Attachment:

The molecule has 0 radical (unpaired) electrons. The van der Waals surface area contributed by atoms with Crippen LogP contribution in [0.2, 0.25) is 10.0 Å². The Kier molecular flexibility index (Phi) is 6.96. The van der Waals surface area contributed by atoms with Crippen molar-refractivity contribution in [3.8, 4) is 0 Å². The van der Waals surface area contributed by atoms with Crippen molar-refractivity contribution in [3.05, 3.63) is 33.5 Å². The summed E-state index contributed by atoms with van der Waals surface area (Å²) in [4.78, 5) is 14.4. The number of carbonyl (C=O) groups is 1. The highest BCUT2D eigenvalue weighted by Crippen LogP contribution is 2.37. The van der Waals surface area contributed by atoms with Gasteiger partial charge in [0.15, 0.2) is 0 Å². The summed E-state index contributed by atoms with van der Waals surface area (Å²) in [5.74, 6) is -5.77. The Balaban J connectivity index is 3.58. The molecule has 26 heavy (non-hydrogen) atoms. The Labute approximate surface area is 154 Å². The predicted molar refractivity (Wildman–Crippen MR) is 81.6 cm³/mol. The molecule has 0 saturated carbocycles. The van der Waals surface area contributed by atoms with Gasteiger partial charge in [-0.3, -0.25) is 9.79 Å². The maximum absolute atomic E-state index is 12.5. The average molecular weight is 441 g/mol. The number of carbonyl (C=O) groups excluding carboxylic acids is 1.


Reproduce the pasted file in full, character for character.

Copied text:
The molecule has 0 radical (unpaired) electrons. The van der Waals surface area contributed by atoms with Crippen LogP contribution in [0.2, 0.25) is 10.0 Å². The Kier molecular flexibility index (Phi) is 6.96. The van der Waals surface area contributed by atoms with Crippen molar-refractivity contribution in [3.8, 4) is 0 Å². The van der Waals surface area contributed by atoms with Crippen molar-refractivity contribution in [3.05, 3.63) is 33.5 Å². The summed E-state index contributed by atoms with van der Waals surface area (Å²) in [4.78, 5) is 14.4. The number of carbonyl (C=O) groups is 1. The highest BCUT2D eigenvalue weighted by Crippen LogP contribution is 2.37. The van der Waals surface area contributed by atoms with Gasteiger partial charge in [0.15, 0.2) is 0 Å². The summed E-state index contributed by atoms with van der Waals surface area (Å²) in [5.74, 6) is -5.77. The Balaban J connectivity index is 3.58. The molecule has 26 heavy (non-hydrogen) atoms. The Labute approximate surface area is 154 Å². The predicted molar refractivity (Wildman–Crippen MR) is 81.6 cm³/mol. The molecule has 0 saturated carbocycles. The van der Waals surface area contributed by atoms with Gasteiger partial charge in [-0.3, -0.25) is 9.79 Å². The maximum absolute atomic E-state index is 12.5. The average molecular weight is 441 g/mol. The number of carbonyl (C=O) groups excluding carboxylic acids is 1.